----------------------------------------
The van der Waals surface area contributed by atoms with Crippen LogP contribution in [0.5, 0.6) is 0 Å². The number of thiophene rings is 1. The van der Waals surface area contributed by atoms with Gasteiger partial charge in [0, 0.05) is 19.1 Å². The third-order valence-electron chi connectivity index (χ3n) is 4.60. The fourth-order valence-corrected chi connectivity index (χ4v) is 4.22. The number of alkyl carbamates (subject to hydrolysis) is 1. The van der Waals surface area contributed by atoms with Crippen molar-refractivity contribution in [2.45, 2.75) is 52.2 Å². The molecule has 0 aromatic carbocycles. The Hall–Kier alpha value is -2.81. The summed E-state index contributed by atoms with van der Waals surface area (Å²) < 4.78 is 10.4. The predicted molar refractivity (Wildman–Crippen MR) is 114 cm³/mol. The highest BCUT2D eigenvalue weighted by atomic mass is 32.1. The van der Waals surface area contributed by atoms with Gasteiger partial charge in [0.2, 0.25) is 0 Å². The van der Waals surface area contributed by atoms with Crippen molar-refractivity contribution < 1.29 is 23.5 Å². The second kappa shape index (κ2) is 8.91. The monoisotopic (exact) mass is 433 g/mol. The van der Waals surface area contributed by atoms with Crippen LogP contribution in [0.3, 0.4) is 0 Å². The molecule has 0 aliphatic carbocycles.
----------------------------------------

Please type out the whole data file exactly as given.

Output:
The van der Waals surface area contributed by atoms with Crippen LogP contribution in [0.5, 0.6) is 0 Å². The number of thiophene rings is 1. The van der Waals surface area contributed by atoms with Gasteiger partial charge in [0, 0.05) is 19.1 Å². The third-order valence-electron chi connectivity index (χ3n) is 4.60. The fourth-order valence-corrected chi connectivity index (χ4v) is 4.22. The number of alkyl carbamates (subject to hydrolysis) is 1. The van der Waals surface area contributed by atoms with Crippen molar-refractivity contribution in [2.45, 2.75) is 52.2 Å². The molecule has 0 aromatic carbocycles. The Hall–Kier alpha value is -2.81. The summed E-state index contributed by atoms with van der Waals surface area (Å²) < 4.78 is 10.4. The predicted molar refractivity (Wildman–Crippen MR) is 114 cm³/mol. The highest BCUT2D eigenvalue weighted by atomic mass is 32.1. The van der Waals surface area contributed by atoms with Gasteiger partial charge in [0.2, 0.25) is 0 Å². The van der Waals surface area contributed by atoms with Crippen molar-refractivity contribution < 1.29 is 23.5 Å². The second kappa shape index (κ2) is 8.91. The monoisotopic (exact) mass is 433 g/mol. The van der Waals surface area contributed by atoms with Crippen LogP contribution in [0.3, 0.4) is 0 Å². The molecule has 0 aliphatic carbocycles.